But we don't think about entropy in daily lives; we just take steps in many various ways to neutralize its influence; and we have always done it, though entropy in physics is a very recent formalization.

Similarly, the demons are a natural force, if a personal one, unlike the impersonal entropy. It's just an obstacle, a multitude of snares for us. But demons don't have names. They are trash, filth. Take care of your soul and give them no thought.

On the Fall of the Angels

To continue with the theme, the angels, created in their natural state, even if they for whatever reason decided to cast their gaze on the human world, would look at it with utter indifference.

They had no need of the humans in any capacity. I think they could look past even God the Son, being connected with the Father directly through their essence as intellectual substances and the immense powers of contemplation of their minds.

We might say they -- all angels, Lucifer included -- were created in their own celestial Garden of Eden, in the state of considerable natural happiness.

That was not part of the plan. So the Holy Spirit bit them, my guess, by deliberately darkening their intellects. He said to the angels: "Now you are weak; so look down upon the earth and the humans upon it. Fall in love with them and serve them as a sign of your love until the happy end for their world. Then your powers will be restored; nay, you will be glorified and exalted 100-fold above your natural capacities."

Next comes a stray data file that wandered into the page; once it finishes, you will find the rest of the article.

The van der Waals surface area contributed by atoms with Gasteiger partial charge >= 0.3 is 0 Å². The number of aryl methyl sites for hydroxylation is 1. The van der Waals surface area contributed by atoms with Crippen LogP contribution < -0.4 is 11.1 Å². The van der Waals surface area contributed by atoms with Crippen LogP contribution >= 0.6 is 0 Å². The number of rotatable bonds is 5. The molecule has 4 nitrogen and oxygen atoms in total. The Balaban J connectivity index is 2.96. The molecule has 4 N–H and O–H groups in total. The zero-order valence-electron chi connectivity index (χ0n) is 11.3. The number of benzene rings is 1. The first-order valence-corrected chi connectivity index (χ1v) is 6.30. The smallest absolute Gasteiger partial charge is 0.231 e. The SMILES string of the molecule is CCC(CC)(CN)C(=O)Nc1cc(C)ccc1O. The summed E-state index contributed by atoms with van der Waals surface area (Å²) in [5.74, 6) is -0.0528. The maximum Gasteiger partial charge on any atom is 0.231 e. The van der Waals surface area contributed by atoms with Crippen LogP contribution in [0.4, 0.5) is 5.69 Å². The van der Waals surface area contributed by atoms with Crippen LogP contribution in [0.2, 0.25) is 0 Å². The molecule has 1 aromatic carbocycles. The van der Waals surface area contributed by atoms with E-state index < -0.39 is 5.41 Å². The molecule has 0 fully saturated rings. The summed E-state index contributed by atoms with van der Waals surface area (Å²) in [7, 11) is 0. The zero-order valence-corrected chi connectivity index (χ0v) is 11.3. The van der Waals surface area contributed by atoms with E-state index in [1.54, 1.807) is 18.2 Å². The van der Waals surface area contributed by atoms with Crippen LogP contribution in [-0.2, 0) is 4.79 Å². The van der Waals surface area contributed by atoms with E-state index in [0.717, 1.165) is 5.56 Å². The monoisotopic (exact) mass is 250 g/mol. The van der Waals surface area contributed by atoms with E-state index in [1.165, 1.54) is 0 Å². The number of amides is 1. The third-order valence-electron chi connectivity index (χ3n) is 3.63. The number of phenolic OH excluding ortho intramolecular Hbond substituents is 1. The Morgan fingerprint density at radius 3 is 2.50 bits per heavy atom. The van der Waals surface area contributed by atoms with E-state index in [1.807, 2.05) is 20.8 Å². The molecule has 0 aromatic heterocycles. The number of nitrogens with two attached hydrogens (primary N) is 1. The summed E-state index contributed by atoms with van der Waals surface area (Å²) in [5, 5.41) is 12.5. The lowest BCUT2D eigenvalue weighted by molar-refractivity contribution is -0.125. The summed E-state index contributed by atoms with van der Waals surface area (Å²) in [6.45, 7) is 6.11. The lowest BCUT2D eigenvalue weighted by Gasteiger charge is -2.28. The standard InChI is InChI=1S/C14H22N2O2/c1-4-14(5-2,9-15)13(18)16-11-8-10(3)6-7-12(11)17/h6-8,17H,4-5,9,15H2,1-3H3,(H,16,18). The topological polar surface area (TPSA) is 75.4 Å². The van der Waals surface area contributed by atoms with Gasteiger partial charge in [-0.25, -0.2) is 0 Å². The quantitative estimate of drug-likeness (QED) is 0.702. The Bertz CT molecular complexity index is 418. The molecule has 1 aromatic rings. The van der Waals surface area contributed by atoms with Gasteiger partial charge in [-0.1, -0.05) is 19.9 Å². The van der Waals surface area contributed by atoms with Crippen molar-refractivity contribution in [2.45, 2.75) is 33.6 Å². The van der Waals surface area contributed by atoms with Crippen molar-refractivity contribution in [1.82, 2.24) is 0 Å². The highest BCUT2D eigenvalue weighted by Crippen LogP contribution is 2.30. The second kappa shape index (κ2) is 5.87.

It may be that the angels grieved of their wound, but finding us as badly off, were moved by sympathy with us and came to think of us as brothers.

But with the creation of the potency to love among the angels came the potency to hate. Some angels rebelled against the Holy Spirit's painful grace and, as I mention below, decided to try to destroy mankind so that there would be nothing for them to love in the first place, and the divine plan would thereby unravel with unknown consequences.

That, too, however, was foreseen and provided for.

St. Thomas taught that the angels' one action of choosing to obey or disobey sealed their entire fate and immediately confirmed them either in goodness or evil. There is no going back for any of them. Christ did not die for the angels. On the one hand, this would then make withholding glory from them pointless. On the other hand, their service to mankind is not yet finished. I think, therefore, that they are glorified and so are equal to or greater than the human saints in heaven, but serve more through charity than obligation.

Abortion and Law

I agree that abortion is a great sin in Christian understanding.

But whether abortion ought to be criminalized by the state is an issue of secular political philosophy and economic calculation of costs and benefits of particular laws, areas in which Christians have no inherently greater authority than non-Christians.

The Christians' unique divine grace confers upon them no special expertise in any natural science.